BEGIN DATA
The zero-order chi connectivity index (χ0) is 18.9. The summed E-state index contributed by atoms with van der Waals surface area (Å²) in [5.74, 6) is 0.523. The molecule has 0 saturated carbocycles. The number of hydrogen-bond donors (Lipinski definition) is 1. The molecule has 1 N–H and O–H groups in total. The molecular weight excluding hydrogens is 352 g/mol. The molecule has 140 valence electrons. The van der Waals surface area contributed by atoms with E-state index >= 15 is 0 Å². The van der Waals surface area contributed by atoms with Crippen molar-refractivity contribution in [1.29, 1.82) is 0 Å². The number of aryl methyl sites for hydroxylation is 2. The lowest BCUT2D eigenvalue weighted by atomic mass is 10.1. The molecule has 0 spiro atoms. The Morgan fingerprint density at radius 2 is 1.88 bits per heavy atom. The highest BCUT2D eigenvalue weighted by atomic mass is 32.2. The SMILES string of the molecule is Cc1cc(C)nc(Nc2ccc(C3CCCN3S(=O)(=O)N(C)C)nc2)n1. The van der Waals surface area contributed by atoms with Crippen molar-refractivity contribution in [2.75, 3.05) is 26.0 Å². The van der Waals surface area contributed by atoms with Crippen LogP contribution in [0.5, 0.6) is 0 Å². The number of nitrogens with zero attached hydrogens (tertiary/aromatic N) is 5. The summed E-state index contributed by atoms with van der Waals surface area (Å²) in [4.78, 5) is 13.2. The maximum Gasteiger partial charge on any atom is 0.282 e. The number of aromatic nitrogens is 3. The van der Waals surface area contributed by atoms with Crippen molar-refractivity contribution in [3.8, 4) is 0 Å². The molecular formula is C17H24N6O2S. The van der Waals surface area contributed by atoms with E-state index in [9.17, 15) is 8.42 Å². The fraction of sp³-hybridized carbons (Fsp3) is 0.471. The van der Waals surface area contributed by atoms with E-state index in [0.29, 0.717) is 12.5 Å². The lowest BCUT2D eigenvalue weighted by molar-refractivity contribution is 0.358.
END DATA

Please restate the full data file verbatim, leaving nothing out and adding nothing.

The zero-order chi connectivity index (χ0) is 18.9. The summed E-state index contributed by atoms with van der Waals surface area (Å²) in [5.74, 6) is 0.523. The molecule has 0 saturated carbocycles. The number of hydrogen-bond donors (Lipinski definition) is 1. The molecule has 1 N–H and O–H groups in total. The molecular weight excluding hydrogens is 352 g/mol. The molecule has 140 valence electrons. The van der Waals surface area contributed by atoms with E-state index >= 15 is 0 Å². The van der Waals surface area contributed by atoms with Crippen molar-refractivity contribution in [1.29, 1.82) is 0 Å². The number of aryl methyl sites for hydroxylation is 2. The lowest BCUT2D eigenvalue weighted by atomic mass is 10.1. The molecule has 0 spiro atoms. The Morgan fingerprint density at radius 2 is 1.88 bits per heavy atom. The highest BCUT2D eigenvalue weighted by atomic mass is 32.2. The SMILES string of the molecule is Cc1cc(C)nc(Nc2ccc(C3CCCN3S(=O)(=O)N(C)C)nc2)n1. The van der Waals surface area contributed by atoms with Crippen molar-refractivity contribution in [2.75, 3.05) is 26.0 Å². The van der Waals surface area contributed by atoms with Crippen LogP contribution in [0.5, 0.6) is 0 Å². The number of nitrogens with zero attached hydrogens (tertiary/aromatic N) is 5. The summed E-state index contributed by atoms with van der Waals surface area (Å²) in [4.78, 5) is 13.2. The maximum Gasteiger partial charge on any atom is 0.282 e. The number of aromatic nitrogens is 3. The van der Waals surface area contributed by atoms with Crippen molar-refractivity contribution in [3.8, 4) is 0 Å². The molecular formula is C17H24N6O2S. The van der Waals surface area contributed by atoms with E-state index in [9.17, 15) is 8.42 Å². The fraction of sp³-hybridized carbons (Fsp3) is 0.471. The van der Waals surface area contributed by atoms with E-state index in [0.29, 0.717) is 12.5 Å². The lowest BCUT2D eigenvalue weighted by molar-refractivity contribution is 0.358.